I witnessed the magic of immunotherapy with my own eyes in 2017, while working at Professor Nir Peled’s clinic at Beilinson Hospital. Many of the patients we treated arrived at the clinic in wheelchairs, their lung cancer already spread and showing signs of resistance to standard treatment protocols.
“There’s something else you might want to try,” Professor Peled would suggest: Keytruda – a drug that had only recently been approved by the FDA and included in the Israeli health care “basket.” This last resort for dying patients turned out to be no less than magical; weeks after starting treatment, many of the patients simply recovered. Instead of wheelchairs, they entered the clinic on foot, and their PET-CT imaging that, at the start of the treatment, had shown metastases, were now clear of any signs of the disease.
Furthermore (and more importantly), today, five years after having received the drug, those patients are still alive and are without any sign of cancer in their bodies. Oncological medications are approved for use, even if they only extend patients’ life spans by three months. When a treatment prolongs life by five or more years, even the most experienced oncologists (armed with centuries of pessimism), dare, for the first time in history, to use the word “cure” alongside “cancer.”
Barely a year after my experience in the clinic <insert what>, James P. Ellison and Tasuko Honjo were awarded the Nobel Prize in Medicine in 2018. The idea they brought forth to the medical world was nothing short of revolutionary: instead of medicine that acts upon the tumor itself, their immunotherapy acts upon the patient’s immune system, that was trained through millions of years of evolution to identify and destroy foreign cells in our bodies, whether they’re viral or malignant in nature.
Since immunotherapy first appeared on the scene, it has taken the oncology market by storm, leading to an influx of regulatory approvals that dramatically enhanced oncologists’ tool kits. Today, Keytruda is approved for the treatment of twenty different types of cancer. The drug is responsible for 16 billion dollars worth of revenues each year(!!!) for the pharmaceutical company that manufactures it, Merck, making it the second-most profitable drug in the world.
Nevertheless, as is the case with any medical revolution, immunotherapy started off on the sidelines. Initially, it was improved for compassionate use; only once all other treatment options had already been exhausted. It later became the first line of treatment for Stage 4 cancer patients. Presently, it is making its way from the sidelines to mainstream oncology; Merck recently released the findings of its latest clinical study, proving that Keytruda is extremely effective in treating lung cancer patients, not only in Stage 4 cases but also during earlier stages of the disease (I-III), following surgery.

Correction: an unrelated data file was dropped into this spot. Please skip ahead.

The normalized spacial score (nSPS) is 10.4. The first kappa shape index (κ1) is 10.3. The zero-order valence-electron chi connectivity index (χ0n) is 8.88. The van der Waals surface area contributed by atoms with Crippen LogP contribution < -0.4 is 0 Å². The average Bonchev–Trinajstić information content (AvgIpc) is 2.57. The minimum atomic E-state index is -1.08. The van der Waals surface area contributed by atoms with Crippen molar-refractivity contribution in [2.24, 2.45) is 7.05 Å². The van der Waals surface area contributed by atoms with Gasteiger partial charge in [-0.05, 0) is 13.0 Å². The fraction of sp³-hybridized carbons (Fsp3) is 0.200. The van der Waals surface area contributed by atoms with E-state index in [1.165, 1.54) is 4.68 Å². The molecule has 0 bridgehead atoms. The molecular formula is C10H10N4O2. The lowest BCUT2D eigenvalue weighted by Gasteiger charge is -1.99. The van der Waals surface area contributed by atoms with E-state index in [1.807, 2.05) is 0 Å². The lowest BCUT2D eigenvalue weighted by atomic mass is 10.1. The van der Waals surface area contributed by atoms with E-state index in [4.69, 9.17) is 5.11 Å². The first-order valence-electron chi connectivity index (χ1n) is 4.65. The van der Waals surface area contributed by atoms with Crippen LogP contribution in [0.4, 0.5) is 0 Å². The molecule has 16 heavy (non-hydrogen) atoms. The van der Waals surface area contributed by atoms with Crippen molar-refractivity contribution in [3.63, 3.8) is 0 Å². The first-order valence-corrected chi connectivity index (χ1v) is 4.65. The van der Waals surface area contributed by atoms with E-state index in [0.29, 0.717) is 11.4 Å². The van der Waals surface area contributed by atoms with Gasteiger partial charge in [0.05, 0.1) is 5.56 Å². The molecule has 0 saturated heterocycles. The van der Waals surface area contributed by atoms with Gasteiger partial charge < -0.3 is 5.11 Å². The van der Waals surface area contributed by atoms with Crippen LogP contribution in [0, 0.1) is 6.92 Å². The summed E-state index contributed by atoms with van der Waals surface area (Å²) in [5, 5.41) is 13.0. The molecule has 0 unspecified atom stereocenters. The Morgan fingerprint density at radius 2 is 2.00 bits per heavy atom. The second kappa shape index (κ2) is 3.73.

If half of patients are currently put into remission following surgery, immunotherapy is likely to change the rules of the game and heal nearly all intended patients. Integrating immunotherapy into cancer treatment protocols at earlier stages of the disease will transform immunotherapy into the likes of oncological antibiotics: a highly efficient and safe medication that can be used to treat nearly any cancer patient, at any stage.
Despite the fact that this exciting treatment could potentially reduce cancer-related mortality at a dramatic rate, it also presents the healthcare system with several complex challenges. One year’s worth of Keytruda costs approximately 200 thousand dollars and providing the drug to millions of patients each year comes at an astronomical cost – to healthcare systems worldwide.
The solution would be to introduce the development of new, custom medical tools that would help determine who needs the treatment, and who does not. While genomic information can precisely predict how patients will respond to targeted therapies, the prediction of responses to immunotherapy remains a significant challenge that has yet to be fully resolved. The solution seemingly lies in the maturity and spatial organization of immune cells surrounding the tumor, rather than in the tumor’s genomic profile. At Nucleai, we’ve performed and presented several studies at ASCO that demonstrate how the analysis of biopsies using image processing enables the identification of “immune signatures” that can precisely predict which patients will respond to immunotherapy, and which will not.
One way or another, Immunotherapy is positioned to replace chemotherapy as a basic and accepted cancer treatment, curing millions of patients around the world.